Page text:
A young man speaking in front of an audience at a talent show.

5 Ways Youth can Become Comfortable Speaking in Front of an Audience

March 02, 2023 Written by Jill Jackson, 4-H Youth Development Agent

How many of us can say we have always enjoyed speaking in front of an audience? Yes, some people have no fear and can stand up and speak off the cuff, but many prefer writing out their thoughts and practicing how they want to present a speech.

Delaware 4-H takes pride in offering programs that help youth become very comfortable speaking in front of an audience. Whether participating in communications contests like Public Speaking and Demonstrations, speaking to a judge at Favorite Foods or talking to their club about an upcoming event, there are a variety of ways 4-H members can practice speaking to others!


1) Find a topic that your child is passionate about.

This will help your child be excited to tell others about it. They already have a background and understanding of the topic, making it easier to gather their thoughts and write a speech.


2) Practice, Practice, Practice!

Encourage your child to practice their speech as much as possible. This could be by themselves in front of a mirror or speaking in front of a small group of family and friends. Some people even record themselves and play it back to see what they can improve. If your child is comfortable with it, offer some constructive feedback on how they can improve (slow down, breathe, smile, etc.)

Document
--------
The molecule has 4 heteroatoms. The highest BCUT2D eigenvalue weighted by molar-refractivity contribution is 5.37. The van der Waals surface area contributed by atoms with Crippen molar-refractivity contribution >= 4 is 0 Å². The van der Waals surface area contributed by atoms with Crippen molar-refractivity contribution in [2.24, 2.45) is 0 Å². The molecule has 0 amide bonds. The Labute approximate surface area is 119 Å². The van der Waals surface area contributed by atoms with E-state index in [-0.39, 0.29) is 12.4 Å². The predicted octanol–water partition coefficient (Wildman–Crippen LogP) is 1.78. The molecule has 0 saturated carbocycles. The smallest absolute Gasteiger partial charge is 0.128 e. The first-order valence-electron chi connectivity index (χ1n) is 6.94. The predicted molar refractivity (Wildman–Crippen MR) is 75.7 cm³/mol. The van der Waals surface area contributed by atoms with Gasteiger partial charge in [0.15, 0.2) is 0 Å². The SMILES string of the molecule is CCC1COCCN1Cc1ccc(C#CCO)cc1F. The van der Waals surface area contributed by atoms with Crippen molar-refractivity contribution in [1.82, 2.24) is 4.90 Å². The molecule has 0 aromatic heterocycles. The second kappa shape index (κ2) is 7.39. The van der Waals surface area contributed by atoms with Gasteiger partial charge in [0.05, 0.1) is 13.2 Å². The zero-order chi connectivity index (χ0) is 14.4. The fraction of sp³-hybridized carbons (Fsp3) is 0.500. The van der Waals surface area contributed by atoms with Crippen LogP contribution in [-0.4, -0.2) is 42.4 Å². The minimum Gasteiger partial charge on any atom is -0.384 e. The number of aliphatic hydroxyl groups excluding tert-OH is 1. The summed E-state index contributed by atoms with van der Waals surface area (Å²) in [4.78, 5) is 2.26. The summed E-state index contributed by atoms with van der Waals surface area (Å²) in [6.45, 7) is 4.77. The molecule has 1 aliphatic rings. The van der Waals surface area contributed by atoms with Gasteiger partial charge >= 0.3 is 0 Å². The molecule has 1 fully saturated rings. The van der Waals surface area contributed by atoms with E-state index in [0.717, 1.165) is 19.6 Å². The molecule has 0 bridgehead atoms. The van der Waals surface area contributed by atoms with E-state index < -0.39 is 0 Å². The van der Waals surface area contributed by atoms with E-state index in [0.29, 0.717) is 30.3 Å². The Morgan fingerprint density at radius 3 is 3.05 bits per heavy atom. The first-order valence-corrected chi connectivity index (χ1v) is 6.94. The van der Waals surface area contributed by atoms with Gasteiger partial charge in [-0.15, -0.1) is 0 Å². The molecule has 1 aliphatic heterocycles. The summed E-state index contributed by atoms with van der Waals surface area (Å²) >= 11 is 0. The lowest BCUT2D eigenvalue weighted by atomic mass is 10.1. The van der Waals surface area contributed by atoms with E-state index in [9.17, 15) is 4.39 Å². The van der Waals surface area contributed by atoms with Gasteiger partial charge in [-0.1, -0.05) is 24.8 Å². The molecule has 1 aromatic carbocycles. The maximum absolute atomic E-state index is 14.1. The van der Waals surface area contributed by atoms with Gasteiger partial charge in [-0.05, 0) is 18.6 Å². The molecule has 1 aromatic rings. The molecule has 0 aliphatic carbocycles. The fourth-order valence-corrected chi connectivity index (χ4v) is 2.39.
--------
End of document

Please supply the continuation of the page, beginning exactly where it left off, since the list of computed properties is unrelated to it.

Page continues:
3) Present with Notes, Not a Script

Your child can write their thoughts out on paper and include a catchy opening, full body and closing statement. Once they feel comfortable with what they have written and practiced, encourage them to outline the main points of their speech. The child will use these points as a guide while speaking. These bullet points can be transferred to notecards to use during the actual speech.


4) Nerves…Everyone gets them! 

Ensure your child that everyone gets nervous, even those with lots of experience speaking in front of others. Remind the child to take a few deep breaths before beginning their speech. Maybe even say an encouraging statement to themselves, such as "You got this!"

It's ok to pause during their speech and take a breath to reset and keep going.


5) Show Excitement in the Topic

Ask your child, "When you are listening to a speaker, think about what will keep your attention?" It could be the speaker's excitement about the topic, voice inflections, eye contact, smiles, audience engagement and more. Encourage your child to show how excited they are to tell others about this topic.


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